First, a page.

Are you struggling to implement an effective healthcare marketing strategy that’s HIPAA-compliant? You’re far from alone. It’s the wide-reaching minefield of regulations — like HIPAA compliance for patient data security — that caused healthcare to lag behind other industries that quickly adapted modern digital marketing strategies.
Rather than navigating these complexities, many healthcare organizations stick with traditional marketing channels like TV, radio, and print ads, losing out on the digital opportunity to deliver their marketing message directly to the right person. Others make the mistake of using out-of-the-box marketing software, which can lead to HIPAA compliance issues.
It’s a lot to consider. That’s why we’ve compiled this Healthcare Marketer’s Guide to Navigating HIPAA compliance.
Please note: This article is not intended to provide legal advice and should not be relied upon for such purposes. Organizations subject to HIPAA limitations should always consult with their legal teams to assess the risks associated with any of the tools or tactics mentioned here.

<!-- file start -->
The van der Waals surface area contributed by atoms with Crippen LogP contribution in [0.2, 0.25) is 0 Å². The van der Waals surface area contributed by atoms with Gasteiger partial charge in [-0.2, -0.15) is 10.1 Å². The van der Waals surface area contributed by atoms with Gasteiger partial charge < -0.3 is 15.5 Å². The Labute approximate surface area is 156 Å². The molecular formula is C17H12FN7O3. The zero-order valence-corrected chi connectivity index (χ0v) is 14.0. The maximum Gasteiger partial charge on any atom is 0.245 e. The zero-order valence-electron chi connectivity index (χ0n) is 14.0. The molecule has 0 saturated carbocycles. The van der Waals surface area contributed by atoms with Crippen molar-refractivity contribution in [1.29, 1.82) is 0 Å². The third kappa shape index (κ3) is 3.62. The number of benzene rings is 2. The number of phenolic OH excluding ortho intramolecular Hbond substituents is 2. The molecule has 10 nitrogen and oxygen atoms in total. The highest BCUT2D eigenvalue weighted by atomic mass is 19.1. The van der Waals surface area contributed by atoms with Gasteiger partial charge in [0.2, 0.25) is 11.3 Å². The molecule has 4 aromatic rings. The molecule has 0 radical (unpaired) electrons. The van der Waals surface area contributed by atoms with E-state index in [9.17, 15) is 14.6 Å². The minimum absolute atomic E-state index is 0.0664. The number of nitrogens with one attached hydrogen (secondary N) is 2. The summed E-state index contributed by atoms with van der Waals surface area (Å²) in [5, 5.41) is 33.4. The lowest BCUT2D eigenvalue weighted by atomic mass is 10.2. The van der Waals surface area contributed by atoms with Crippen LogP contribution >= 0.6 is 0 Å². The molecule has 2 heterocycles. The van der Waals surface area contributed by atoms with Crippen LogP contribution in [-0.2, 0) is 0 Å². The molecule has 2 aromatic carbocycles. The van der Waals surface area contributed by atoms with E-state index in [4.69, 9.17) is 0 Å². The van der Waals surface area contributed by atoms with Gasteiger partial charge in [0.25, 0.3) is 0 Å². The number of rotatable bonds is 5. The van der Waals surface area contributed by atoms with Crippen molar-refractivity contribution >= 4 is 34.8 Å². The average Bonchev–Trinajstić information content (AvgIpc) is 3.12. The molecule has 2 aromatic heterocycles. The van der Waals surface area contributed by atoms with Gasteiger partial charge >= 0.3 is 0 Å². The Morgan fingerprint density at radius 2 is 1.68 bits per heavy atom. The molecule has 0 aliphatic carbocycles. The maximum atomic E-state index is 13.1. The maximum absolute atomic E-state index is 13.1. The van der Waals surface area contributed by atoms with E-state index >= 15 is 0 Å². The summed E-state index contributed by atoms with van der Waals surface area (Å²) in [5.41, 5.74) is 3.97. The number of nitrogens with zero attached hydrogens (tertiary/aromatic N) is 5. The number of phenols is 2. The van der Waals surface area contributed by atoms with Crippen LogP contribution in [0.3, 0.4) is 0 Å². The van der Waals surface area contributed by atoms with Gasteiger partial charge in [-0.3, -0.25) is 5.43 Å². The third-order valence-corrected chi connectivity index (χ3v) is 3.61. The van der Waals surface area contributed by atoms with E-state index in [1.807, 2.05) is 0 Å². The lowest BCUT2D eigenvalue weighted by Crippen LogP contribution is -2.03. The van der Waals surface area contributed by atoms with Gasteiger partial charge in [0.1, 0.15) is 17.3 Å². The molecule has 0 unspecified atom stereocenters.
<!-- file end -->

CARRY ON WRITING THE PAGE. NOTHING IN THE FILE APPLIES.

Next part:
What Is HIPAA Compliance and Why Is It So Important?
HIPAA stands for the Health Insurance Portability and Accountability Act, which was passed in 1996. It dictates how healthcare industry organizations may lawfully store, share, manage, and record patients’ protected health information (PHI).
The U.S. Department of Health and Human Services HIPAA Privacy Rule states that any organization that provides healthcare treatments, payment management, or operations is considered a HIPAA “covered entity” — as are their “business associates.” HIPAA defines a business associate as any person or entity that provides services to a covered entity that requires the disclosure of protected health information (PHI). That means software companies that store, share, or have access to PHI must be HIPAA-compliant — or lose healthcare clients.
In a nutshell, HIPAA simply requires that you:
- Put safeguards in place to protect patient health information
- Reasonably limit uses and sharing to the minimum necessary to accomplish your intended purpose
- Have agreements in place with any service providers that perform covered functions or activities for you